TwinTree Insert

08-02 The RARE Pulse Sequence

he RARE sequence (Rapid Acquisition with Relaxation Enhancement; also cal­led Rapid Spin Echo, RSE; Fast Spin Echo, FSE; or Turbo Spin Echo, TSE) was intro­duced by Jürgen Hennig in 1986 [⇒ Hennig 1986]. It is based on the mul­ti­ple echo sequence.

Over the years, RARE has mostly replaced the conventional mul­ti­ple spin-echo pul­se se­quence, which was the most common se­quence used in clinical imaging. Blur­ring in fine detail, however, will hinder a complete re­pla­ce­ment. The classical spin-echo se­quence remains the most solid, reliable, and repro­ducible pul­se se­quen­ce in MR imaging.

Rather than using the same amount of phase-encoding for each echo and each echo as one line for an image associated with a particular TE, in RARE se­quen­ces dif­fe­rent amounts of phase-encoding can be applied to each echo. This en­ables them to be used as different lines in a single image (Figures 08-03 and 08-04).

Figure 08-03:
The RARE pulse sequence. A train of echoes is created and each echo is individually phase-encoded. Usually eight to sixteen echoes are used. There are several different variations with dif­fe­rent styles of gradient switching.

Figure 08-04:
A comparison of (a) a multiple spin-echo and (b) a RARE sequence. Every echo in the SE sequence is used to create an individual image (one echo = one line per image), whereas in a RARE sequence se­ve­ral echoes contribute lines to a single image of the raw data matrix (k-space), as in this example, or to two images.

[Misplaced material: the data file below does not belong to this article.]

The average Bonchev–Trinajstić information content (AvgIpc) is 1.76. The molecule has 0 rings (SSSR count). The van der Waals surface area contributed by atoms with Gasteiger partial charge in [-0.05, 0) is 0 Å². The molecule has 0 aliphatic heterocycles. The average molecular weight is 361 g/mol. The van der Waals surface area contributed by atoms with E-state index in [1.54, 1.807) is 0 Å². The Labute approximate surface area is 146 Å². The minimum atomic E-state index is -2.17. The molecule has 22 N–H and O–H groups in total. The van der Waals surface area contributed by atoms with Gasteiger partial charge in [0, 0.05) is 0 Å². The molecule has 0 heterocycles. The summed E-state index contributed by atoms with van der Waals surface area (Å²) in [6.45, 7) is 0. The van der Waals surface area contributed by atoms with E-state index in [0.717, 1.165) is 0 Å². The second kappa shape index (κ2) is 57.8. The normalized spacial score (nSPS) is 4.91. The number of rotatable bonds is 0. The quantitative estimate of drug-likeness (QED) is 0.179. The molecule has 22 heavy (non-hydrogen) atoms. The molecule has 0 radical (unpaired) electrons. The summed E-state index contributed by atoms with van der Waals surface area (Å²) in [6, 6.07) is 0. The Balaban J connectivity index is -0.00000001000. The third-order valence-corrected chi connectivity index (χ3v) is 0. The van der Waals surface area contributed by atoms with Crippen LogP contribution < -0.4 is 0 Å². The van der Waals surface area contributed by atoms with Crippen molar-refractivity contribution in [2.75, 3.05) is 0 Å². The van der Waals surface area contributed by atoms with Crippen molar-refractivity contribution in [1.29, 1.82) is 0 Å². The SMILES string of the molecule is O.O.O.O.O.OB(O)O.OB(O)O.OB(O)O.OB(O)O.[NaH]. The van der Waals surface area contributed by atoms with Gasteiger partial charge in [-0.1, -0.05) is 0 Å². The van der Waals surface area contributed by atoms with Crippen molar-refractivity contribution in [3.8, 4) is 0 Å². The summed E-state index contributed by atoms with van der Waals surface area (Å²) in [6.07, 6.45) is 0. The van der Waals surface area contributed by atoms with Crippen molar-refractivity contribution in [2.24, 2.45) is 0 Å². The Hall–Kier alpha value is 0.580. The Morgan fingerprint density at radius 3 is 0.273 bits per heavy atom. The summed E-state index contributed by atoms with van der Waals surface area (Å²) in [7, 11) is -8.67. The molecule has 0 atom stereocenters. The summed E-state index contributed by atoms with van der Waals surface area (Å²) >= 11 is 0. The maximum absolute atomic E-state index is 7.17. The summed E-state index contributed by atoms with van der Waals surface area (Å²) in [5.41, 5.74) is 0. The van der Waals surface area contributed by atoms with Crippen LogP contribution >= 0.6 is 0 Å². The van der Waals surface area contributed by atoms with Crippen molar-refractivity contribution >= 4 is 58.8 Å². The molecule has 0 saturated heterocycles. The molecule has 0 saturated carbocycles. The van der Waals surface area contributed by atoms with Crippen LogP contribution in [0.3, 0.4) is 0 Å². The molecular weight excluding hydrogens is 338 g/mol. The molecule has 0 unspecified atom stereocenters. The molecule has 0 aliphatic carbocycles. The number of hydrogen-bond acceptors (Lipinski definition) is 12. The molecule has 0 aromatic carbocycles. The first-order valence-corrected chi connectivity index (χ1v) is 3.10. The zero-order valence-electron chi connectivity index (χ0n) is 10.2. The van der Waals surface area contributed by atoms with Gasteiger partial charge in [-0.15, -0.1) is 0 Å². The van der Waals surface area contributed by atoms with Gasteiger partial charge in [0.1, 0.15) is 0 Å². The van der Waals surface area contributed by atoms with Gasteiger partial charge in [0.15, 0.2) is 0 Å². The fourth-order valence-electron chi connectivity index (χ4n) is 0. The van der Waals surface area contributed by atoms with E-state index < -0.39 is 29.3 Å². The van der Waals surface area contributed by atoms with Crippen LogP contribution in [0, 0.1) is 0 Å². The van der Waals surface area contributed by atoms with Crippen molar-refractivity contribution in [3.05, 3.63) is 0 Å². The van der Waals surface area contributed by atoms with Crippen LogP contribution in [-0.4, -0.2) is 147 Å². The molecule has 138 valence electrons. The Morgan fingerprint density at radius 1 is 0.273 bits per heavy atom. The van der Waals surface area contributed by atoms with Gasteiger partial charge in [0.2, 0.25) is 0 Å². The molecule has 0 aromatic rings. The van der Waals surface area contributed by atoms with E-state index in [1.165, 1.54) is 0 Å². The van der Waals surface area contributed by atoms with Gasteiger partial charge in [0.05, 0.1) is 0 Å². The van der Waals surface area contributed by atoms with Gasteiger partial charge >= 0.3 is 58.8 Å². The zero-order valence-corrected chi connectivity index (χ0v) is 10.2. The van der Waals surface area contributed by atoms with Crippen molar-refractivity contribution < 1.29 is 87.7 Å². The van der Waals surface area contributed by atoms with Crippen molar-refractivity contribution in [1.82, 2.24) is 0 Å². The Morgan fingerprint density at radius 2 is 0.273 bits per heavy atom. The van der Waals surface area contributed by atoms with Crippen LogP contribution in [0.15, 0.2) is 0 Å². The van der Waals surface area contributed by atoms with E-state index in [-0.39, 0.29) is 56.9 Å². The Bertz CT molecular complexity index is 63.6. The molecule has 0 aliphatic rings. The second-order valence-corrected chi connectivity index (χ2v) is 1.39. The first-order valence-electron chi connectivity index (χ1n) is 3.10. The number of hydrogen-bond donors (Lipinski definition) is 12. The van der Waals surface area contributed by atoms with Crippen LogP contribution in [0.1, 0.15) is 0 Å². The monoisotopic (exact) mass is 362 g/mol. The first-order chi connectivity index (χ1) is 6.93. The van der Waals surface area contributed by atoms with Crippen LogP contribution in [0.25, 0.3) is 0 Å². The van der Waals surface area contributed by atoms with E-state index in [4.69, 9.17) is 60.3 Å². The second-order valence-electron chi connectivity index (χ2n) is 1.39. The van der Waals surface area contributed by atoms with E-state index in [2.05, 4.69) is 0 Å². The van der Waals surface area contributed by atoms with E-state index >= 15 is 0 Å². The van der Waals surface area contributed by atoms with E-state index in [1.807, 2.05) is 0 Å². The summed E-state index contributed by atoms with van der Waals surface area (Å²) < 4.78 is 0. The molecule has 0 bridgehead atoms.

For example, a multiple echo sequence with 8 echoes, im­plemented as a RARE se­quen­ce can con­tribute 8 phase-encoding lines to a single image, or 4 phase-en­cod­ing lines to two im­ages. This results in reductions of 8 or 4, re­spectively, in the num­ber of excitations re­quired to collect the full data set, while re­taining most of the clinically useful contrast of the spin-echo sequence.

Considering a RARE sequence in which 8 echoes are used to provide 8 lines for a 128×128 image, each line has a different echo time and hence T2 weighting. This is an undesirable constraint of the RARE se­quence, but it can be overcome by altering the assignation of the particular echoes to respective lines in k-space. The probably most effective version of the RARE sequence uses the first half of the echo train to pro­vide the lines for a ρ-image and the second half for a T2-weighted image.

In this way, one retains the clinically useful double-echo sequence, while reducin­g the scan time by a factor of between 2 and 8, depending on the number of echoes used [⇒ Melki 1991].